Digital and Analog Mixers

Digital and Analog Mixers

The mixing console or “mixer” is a central component of most sound systems. In fact, the mixer used will have a large influence on the operability and efficiency of the entire system. One of the first decisions that will have to be made when designing a new sound system is whether a digital or analog mixer will be used.

Digital Mixers are Rapidly Gaining Ground

Described in the simplest terms, the difference between analog and digital mixers is whether audio signals are internally processed in their original analog form or converted to and processed in digital form. Digital mixers are rapidly gaining popularity for their convenience, expandability, and resistance to noise (see “The Merits of Digital Sound” in Part 1). But there are still situations in which analog is preferred. Let’s take a look at the features of each.

Digital Mixer Features

Five of the most important features of digital mixers are listed below. All of these features are related to the benefits described in The Merits of Digital Sound” in Part 1. It might be easier to grasp the “big picture” if you go back and review that information as well.

(1) Settings can be pre-programmed and recalled when necessary

Most digital mixers feature some kind of memory into which settings can be stored and then instantly recalled whenever they are needed. This can be a tremendous advantage in a banquet hall facility for example, where the required settings might change frequently for different types of events and different room configurations. Even if some fine tuning is required, the ability to simply recall a complete set of basic parameters that are close to what is needed can dramatically reduce the time and effort required to set up for an event. And if a mistake is made, it’s easy to revert to the basic settings.


(2) Mixing and processing features that only digital can provide

Digital technology has enabled the development of a number of mixing functions that were simply not available in analog systems. Automatic feedback suppression is one example. Automatic “ducking” that decreases the BGM level while an announcement is being made is another. More details will be provided in the “Automated Mix Functions” section.
Many digital mixers also feature built in signal processing functions such as effects that are designed to suit the mixer’s intended applications. This makes it unnecessary to purchase extra external signal processing devices, thus significantly reducing overall system cost as well as installation space. This is a radical departure from analog systems for which additional equipment had to be purchased and installed to provide the signal processing functions required by each individual application. There are analog mixers that include some built-in processing functions, but unlike digital mixers in which all of the necessary processing can be implemented through software, additional processing capability has a direct influence on the cost and physical size of an analog mixer. For the same mixing and processing capabilities, a digital mixer will almost always offer superior economy.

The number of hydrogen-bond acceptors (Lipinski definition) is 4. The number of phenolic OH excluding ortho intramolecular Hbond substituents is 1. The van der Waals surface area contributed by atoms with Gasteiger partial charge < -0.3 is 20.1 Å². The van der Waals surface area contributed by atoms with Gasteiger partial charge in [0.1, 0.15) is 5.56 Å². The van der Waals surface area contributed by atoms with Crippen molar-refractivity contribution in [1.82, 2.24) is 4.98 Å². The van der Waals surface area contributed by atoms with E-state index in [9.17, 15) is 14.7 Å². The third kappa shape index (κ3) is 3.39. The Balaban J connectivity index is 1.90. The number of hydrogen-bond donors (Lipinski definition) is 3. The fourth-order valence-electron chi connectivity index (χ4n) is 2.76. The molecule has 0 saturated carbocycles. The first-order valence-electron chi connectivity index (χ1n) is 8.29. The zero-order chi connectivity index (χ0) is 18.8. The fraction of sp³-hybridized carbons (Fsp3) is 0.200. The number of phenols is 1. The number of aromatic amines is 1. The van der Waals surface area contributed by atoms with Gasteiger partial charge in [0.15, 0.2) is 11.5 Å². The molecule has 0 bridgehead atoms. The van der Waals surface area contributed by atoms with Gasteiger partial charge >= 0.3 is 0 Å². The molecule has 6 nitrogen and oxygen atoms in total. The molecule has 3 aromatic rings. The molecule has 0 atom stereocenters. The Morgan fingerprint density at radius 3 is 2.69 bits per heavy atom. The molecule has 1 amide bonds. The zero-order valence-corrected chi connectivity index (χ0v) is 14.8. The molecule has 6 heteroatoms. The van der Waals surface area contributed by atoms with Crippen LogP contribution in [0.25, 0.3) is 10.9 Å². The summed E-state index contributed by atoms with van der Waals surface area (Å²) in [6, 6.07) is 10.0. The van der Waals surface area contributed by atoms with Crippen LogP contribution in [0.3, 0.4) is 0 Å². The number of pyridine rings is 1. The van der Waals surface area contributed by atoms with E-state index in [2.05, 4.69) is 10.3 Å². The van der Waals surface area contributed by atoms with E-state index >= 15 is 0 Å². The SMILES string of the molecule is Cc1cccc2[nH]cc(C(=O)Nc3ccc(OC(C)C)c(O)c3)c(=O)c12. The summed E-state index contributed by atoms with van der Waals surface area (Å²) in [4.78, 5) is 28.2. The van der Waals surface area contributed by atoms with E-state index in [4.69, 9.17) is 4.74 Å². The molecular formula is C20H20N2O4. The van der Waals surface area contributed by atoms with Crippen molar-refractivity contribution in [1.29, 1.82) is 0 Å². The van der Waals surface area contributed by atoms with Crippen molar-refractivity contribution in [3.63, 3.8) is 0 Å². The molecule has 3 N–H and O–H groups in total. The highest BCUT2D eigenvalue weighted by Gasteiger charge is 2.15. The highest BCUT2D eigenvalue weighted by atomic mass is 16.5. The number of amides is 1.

(Figure: Digital technology makes it possible to offer convenient mix support features.
(Photo: Yamaha LS9-16))

(3) Expansion and external devices

Expandable digital mixers make it possible to connect to a wide variety of external devices. Touch panel controllers, for example, can make day-to-day operation of a specified set of frequently used parameters easy for even inexperienced users, while keeping parameters that should not be changed hidden. More details will be provided in the “Peripheral Equipment” section.

(4) Noise-resistant digital transmission

A sound system that is based on a digital mixer that uses digital transmission for audio signals will be highly resistant to induced noise, as described in the “The Merits of Digital Sound” section in Part 1. Since noise becomes more of a problem with longer transmission distances, the benefits of digital transmission in an audio installation increase as the size of the facility increases.

(5) Multiple functions in small spaces

Although analog mixers usually have one control per function, in a digital mixer it is possible to assign numerous functions to a single control, with function switching either via physical controls or virtual controls on a display. This makes it possible to pack a large number of functions into a relatively small space. If you compare analog and digital mixers that offer the same number of channels, you’ll see that the digital mixers tend to be significantly smaller.

Analog Mixer Features

Analog mixers have two main advantages.

(1) Lower cost for a limited set of features

If only a few channels with a basic set of mixing features are required, a simple analog mixer may be a more economical choice than a digital mixer.

(2) Easy operation for first-time users

As mentioned above, analog mixers usually have one control per function, all of which are visible and directly accessible via the control panel. The control layout logically follows the mixer’s signal flow and is therefore relatively easy to understand. This type of logical, easy operation can be an advantage in public halls and schools, for example, where a variety of people, some having little or no previous experience, may need to operate the system. In such situations it may be necessary to protect controls and functions that should not be changed with security covers.

 

That covers the basic differences between digital and analog mixers. Depending on the application, the choice of a digital or analog mixer can make a large difference in the operability and overall economy of the system. Next we’ll look at another important consideration for mixer selection: configuration.